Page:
Articles Posted in DUI Defense

For years, a DUI was one of the only convictions you could not expunge in Michigan. Manslaughter, for example, could be expunged, but not DUI. Doesn’t make a lot of sense, does it?

Michigan lawmakers agreed. Effective February 19, 2022, the law was changed to allow for expungement of a first offense DUI. The new law covers most garden variety DUI offenses, including operating while visibly impaired, operating while intoxicated, operating with the presence of a controlled substance, operating with a high BAC (“Superdrunk”), and minor with a BAC (“Zero tolerance”). But more serious DUI offenses cannot be expunged even if they were a first offense. This includes operating a commercial vehicle while intoxicated, operating while intoxicated with a child (“Child endangerment”), operating while intoxicated causing serious impairment of a bodily function, and operating while intoxicated causing death.

Only a first DUI conviction can be expunged. Any second- or third- offense convictions cannot be expunged. And you can only ever have one DUI expunged. So, for example, if you were convicted of DUI, got it expunged, and then picked up another DUI, the second DUI (although treated as a “first” offense for other purposes) cannot be expunged.

Original Case Details

A woman was charged with operating while intoxicated with a child as a passenger and open container in a vehicle after a police officer pulled her over. The main issue in this case is how the police officer came to pull the woman over in the first place. A police officer was informed by dispatch that a 911 call was made regarding a woman who was being loud and obnoxious. The caller stated that the woman appeared to be intoxicated and was yelling at her children. The caller gave the vehicle’s make, model, color, as well as license plate number.

Within 30 minutes of the call, the officer saw a vehicle that matched the description given over the phone. The officer followed the vehicle for a bit and did not observe any illegal activity or driving infractions but pulled the vehicle over anyways. He did this “based strictly on the information” received from the 911 call. The woman was subsequently arrested and charged. She moved for a dismissal stating that the stop was unlawful.

The Current Law on DUI Expungements

Currently, in the state of Michigan, you cannot get a DUI conviction expunged from your criminal record. So, while the title of this article does give a reason for hope, it is still only a step towards the potential of DUI convictions being included in the list of convictions that you or someone you love may be able to finally expunge from a criminal record. Under current Michigan law, there are a few main categories of convictions that are not eligible for expungement, they include:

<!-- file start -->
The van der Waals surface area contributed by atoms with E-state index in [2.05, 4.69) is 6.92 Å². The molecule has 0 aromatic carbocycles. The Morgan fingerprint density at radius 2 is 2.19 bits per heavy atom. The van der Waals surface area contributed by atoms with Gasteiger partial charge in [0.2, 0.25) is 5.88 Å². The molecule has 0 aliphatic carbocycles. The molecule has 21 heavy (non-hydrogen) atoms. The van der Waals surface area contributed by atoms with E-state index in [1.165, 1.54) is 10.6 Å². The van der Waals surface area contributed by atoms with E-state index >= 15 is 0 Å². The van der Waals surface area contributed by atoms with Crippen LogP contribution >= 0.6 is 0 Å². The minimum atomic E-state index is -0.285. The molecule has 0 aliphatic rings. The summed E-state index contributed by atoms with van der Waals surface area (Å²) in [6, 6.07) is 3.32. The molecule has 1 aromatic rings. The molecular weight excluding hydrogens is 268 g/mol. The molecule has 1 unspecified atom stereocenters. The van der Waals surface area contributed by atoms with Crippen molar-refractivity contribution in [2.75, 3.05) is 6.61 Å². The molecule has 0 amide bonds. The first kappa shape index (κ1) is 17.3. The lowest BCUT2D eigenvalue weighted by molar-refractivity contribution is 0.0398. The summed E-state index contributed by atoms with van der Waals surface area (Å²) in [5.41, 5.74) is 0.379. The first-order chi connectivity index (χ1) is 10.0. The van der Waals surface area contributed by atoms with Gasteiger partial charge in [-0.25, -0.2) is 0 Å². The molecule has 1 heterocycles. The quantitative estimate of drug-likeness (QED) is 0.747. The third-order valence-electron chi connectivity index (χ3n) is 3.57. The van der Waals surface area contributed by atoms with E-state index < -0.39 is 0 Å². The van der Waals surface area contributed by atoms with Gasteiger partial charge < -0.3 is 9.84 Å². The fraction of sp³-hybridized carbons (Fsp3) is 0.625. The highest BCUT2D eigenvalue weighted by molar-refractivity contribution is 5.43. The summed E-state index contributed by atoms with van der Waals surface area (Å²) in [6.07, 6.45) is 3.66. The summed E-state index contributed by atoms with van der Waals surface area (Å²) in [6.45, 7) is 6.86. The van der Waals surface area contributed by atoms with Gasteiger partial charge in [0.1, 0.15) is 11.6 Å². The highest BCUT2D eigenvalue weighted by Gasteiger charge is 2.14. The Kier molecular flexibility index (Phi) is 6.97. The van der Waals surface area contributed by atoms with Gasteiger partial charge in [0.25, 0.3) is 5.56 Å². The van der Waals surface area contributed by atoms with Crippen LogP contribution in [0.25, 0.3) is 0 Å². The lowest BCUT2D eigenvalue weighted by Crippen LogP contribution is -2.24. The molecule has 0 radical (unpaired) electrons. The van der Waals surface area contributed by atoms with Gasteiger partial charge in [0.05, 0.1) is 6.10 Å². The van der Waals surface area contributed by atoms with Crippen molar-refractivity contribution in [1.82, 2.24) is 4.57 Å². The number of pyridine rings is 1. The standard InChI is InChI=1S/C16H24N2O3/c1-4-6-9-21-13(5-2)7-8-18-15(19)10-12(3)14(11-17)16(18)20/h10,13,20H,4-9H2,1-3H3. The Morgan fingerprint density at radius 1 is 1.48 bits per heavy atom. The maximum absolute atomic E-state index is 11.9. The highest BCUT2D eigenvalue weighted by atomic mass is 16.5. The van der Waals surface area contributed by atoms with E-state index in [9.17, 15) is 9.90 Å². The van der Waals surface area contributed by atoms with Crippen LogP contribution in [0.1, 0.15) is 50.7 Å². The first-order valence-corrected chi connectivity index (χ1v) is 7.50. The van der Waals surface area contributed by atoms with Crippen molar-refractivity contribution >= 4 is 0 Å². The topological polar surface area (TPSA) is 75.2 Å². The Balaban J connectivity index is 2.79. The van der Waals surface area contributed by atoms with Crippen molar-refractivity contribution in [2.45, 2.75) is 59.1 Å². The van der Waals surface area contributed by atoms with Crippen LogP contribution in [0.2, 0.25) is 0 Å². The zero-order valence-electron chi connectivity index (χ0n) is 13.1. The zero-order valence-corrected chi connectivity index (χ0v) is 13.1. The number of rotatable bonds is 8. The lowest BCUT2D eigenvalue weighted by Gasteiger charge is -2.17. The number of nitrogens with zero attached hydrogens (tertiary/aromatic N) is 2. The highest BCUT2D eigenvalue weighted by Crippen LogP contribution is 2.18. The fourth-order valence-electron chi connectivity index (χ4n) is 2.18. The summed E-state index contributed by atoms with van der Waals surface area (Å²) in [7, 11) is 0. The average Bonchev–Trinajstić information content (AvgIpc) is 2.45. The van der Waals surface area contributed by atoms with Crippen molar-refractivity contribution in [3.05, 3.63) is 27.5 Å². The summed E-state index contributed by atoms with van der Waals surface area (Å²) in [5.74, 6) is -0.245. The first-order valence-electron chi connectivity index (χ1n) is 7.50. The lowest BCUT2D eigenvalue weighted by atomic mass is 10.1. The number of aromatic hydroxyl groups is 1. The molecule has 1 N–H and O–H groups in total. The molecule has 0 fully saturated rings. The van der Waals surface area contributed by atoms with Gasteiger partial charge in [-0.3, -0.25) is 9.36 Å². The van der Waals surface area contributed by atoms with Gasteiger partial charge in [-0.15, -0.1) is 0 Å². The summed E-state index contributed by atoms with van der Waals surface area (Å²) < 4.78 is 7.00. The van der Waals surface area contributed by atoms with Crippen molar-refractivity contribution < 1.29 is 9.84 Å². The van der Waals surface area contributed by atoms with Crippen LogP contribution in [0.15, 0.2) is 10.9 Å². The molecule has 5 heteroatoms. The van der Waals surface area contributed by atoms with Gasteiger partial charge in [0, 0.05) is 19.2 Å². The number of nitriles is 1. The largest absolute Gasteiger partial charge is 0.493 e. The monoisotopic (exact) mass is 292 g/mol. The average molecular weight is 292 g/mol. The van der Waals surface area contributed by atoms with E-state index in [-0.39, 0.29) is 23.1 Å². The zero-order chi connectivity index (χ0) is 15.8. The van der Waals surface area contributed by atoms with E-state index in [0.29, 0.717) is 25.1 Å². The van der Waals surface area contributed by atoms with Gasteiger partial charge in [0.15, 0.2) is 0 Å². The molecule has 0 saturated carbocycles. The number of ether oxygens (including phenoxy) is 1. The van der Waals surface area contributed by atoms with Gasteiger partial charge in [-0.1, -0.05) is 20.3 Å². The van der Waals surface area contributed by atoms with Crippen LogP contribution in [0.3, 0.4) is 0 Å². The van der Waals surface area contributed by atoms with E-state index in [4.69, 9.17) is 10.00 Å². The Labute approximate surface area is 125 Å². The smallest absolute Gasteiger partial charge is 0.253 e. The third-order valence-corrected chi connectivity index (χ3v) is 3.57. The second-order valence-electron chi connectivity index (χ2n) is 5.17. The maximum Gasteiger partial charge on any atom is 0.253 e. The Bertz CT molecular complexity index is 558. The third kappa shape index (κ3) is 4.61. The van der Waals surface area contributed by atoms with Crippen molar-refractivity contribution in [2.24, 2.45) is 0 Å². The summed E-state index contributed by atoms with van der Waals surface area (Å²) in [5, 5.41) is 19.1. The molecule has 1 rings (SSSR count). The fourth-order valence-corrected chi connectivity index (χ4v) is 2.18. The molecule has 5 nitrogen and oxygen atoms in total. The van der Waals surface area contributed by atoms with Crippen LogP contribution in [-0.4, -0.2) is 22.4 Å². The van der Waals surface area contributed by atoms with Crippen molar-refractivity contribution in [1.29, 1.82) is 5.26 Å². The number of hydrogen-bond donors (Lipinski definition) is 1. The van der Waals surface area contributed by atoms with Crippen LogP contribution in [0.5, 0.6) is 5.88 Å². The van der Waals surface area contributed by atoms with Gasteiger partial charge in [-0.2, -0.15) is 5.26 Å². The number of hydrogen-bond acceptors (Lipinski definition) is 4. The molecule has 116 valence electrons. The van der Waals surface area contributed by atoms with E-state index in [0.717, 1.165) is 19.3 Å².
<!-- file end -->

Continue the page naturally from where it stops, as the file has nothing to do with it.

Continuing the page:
DUI and other traffic convictions

Original Case Details

Earlier this year, the Michigan State Police suspended its contract with vendor Intoximeters who issues and calibrates their Datamaster machines. A Datamaster is the breath test you take at the police station if you have been arrested on an alcohol-related offense. The Michigan State Police suspended its contract with Intoximeters due to discrepancies in their maintenance records. This resulted in all 203 statewide Datamasters to be pulled from use to be checked and re-calibrated before going back into use. Upon further investigation, Attorney General Dana Nessel has charged two technicians that work with Intoximeters with felonies for their roles in faking repairs and diagnostic testing on the state’s Datamasters. The technicians, who are both in their 50s, are Andrew Clark of Oxford, and David John of Kalamazoo. Clark faces six felony charges while John faces nine felony charges for allegedly creating fake documents made to show that certain testing and repairs were done to the Datamasters when they actually were not serviced. There are two specific Datamasters in question; one at the Beverly Hills Police Department in Oakland County, and the other at the County Sheriff’s Office in Alpena.

Community Fallout

A man who killed a woman and seriously injured her five-year old twins was sentenced to ten years in prison in Kent County Circuit Court in Grand Rapids. This sentence was outside the sentencing guidelines which called for approximately three and a half to seven years in prison for the offense. This sentence was appealed to the Michigan Court of Appeals and in a 2-1 decision they said that the Circuit Court judge abused his discretion in handing down the ten-year sentence. The case now will go back to Circuit Court so the man can be re-sentenced by another judge to either conform to the guidelines or find a legal reason to go above the guidelines.